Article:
Booking Holdings sees upward trend in Q1 and focuses on buildout of connected trip

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Booking Holdings CEO Glenn Fogel said he is encouraged by booking trends in the first quarter of this year, primarily in the U.S. and also in the U.K. and Israel -- countries where vaccine distribution is boosting travel demand.

The U.S. was the company's strongest performing market in Q1 and for the full quarter had positive room night growth versus 2019 (cited for comparison by CFO David Goulden since Q1 2020 was impacted by the pandemic).

In a call with analysts to discuss the results, Fogel said these trends support the company's view that vaccine distribution is "a key to unlocking pent-up travel demand." 

In the first quarter of this year, gross travel bookings -- the value of bookings for rooms, car rentals and air tickets -- were $11.9 billion, a decrease of 4% from the same period in 2020.

Total revenue for Q1 was $1.1 billion, a 50% decrease year-over-year.

Adjusted EBITDA for the first quarter was a loss of $195 million, compared with adjusted EBITDA of $290 million in Q1 2020.

Room nights booked in the first quarter decreased 20% year-over-year, while air ticket bookings increased 62%. Fogel said Q1 brought the highest number of air tickets ever booked in a single quarter for the company and continuing to build the flight product on Booking.com is a priority for the future as part of the long-term connected trip strategy.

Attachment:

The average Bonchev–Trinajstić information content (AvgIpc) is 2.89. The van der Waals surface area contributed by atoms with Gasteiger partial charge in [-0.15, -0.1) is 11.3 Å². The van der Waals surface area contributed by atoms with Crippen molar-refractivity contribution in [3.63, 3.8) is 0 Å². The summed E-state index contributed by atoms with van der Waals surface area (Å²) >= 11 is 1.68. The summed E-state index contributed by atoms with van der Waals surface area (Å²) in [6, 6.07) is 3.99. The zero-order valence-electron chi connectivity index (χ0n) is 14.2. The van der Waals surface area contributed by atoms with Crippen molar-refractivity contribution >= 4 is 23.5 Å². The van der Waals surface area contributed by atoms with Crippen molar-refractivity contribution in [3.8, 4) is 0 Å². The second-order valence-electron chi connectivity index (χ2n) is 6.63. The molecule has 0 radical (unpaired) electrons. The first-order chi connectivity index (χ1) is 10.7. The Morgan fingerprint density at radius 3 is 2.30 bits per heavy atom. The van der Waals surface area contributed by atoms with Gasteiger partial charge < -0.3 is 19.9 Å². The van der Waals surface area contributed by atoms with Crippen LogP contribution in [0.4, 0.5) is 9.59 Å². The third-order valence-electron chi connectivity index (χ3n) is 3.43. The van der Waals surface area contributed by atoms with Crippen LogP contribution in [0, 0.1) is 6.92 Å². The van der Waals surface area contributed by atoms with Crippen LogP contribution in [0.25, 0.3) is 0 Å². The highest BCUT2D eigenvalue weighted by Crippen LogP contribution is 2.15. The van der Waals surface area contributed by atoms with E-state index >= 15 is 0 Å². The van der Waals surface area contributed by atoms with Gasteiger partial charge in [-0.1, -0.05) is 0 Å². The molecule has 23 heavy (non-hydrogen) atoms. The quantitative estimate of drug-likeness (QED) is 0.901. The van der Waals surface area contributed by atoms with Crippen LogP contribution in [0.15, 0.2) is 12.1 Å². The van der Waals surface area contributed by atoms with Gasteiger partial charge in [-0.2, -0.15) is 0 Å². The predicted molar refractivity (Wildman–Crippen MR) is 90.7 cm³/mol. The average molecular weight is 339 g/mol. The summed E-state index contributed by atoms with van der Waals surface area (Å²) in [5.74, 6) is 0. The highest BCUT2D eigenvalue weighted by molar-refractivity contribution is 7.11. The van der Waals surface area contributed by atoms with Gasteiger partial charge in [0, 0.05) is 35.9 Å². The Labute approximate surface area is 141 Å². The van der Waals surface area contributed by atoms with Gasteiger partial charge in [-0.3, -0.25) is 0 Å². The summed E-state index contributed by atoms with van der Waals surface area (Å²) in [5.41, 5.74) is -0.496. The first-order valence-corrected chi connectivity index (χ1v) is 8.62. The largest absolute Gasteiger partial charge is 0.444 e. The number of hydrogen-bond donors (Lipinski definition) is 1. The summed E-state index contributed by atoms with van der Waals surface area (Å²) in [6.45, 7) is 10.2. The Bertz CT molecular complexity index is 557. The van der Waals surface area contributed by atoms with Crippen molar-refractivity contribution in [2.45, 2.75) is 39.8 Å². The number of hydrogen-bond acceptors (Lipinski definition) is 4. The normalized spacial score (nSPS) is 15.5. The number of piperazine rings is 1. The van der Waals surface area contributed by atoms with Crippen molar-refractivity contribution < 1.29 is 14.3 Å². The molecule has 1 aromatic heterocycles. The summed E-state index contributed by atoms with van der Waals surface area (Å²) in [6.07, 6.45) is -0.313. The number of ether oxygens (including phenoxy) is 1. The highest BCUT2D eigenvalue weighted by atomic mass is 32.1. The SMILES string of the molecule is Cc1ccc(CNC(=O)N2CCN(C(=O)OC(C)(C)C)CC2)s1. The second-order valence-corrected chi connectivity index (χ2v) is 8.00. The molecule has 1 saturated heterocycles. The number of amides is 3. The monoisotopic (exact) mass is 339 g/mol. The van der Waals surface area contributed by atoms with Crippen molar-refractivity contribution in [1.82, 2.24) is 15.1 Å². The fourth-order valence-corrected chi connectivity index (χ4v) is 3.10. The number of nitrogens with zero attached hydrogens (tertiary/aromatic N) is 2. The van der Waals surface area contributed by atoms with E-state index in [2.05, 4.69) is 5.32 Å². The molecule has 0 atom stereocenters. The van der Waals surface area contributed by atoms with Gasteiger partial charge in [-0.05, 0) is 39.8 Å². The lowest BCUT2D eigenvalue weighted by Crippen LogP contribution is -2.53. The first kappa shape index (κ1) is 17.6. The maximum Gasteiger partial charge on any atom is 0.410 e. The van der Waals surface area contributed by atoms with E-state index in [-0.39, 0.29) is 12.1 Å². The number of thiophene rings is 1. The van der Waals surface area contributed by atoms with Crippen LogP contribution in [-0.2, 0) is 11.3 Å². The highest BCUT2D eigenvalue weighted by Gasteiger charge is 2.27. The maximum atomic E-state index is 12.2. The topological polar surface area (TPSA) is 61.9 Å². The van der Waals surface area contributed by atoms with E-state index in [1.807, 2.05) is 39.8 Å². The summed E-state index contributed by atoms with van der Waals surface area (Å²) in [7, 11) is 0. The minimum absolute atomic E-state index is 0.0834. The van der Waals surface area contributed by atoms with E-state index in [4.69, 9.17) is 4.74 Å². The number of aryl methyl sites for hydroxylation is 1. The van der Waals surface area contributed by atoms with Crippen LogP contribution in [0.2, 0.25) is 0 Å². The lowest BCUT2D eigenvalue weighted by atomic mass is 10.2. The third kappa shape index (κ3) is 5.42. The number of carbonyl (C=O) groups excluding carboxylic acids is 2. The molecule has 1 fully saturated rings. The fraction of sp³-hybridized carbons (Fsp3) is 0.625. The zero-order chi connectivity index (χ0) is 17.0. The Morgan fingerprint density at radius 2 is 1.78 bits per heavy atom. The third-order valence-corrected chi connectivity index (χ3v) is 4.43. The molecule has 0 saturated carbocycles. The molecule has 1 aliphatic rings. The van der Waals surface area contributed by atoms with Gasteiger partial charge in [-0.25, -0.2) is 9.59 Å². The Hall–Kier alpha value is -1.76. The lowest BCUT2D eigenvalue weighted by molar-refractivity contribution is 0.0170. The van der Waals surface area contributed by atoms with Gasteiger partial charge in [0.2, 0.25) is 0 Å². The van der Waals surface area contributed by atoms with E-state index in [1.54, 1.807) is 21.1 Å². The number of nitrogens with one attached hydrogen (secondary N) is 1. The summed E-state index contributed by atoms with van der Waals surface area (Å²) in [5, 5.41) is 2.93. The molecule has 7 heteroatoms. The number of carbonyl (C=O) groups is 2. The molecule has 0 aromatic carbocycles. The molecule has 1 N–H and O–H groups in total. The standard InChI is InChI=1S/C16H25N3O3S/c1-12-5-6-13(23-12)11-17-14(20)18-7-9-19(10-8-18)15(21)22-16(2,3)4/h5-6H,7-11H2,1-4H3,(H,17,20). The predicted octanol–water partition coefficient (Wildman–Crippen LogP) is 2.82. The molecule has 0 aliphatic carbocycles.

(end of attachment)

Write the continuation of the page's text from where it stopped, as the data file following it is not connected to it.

"This year we'll be focused on enabling travelers to book the major elements of their trip in one place on Booking.com. This means we are working to build up our non-accommodation products like flights, ground transportation and attractions by increasing supply as well as exposing more of our customers to these products," he said. 

Booking.com's flight offering is now full native in the app and live in 18 countries, which collectively represented more than half of the brand's room nights booked in 2019. 

"We hope in the long run that this connected trip, which is ... all the things people do when they are traveling [will] create something that makes them want to always use our app more than anything else. So when they think of travel they come back to us," Fogel said. Currently more than two-thirds of the company's bookings come through mobile devices, the majority of which are done in the app.

Along with flights, the company will continue to work to engage with travelers in destination by growing Booking.com's supply of attractions and experiences -- current partners include Viator and Musement -- and to continue to build its integrated payment platform. 

Fogel said Booking.com will continue to invest in efforts to strengthen its brand, citing the recent "Back to Travel" promotion in the U.S. as an example of the marketing methods it will use in the future. A similar promotion launched Tuesday in the U.K., giving travelers a 10% post-stay credit.

"It's an example of things we haven't done in past that we will do in the future," he said. 

"We're trying to be more creative going forward, coming up with different ways to bring those customers to us, show them what a great product we have, great service we have and make sure they come back to us in the future."

Booking Holdings marketing expenses were $461 million in the first quarter of 2021, compared to $851 million in the same period of 2020.

Source: PhocusWire

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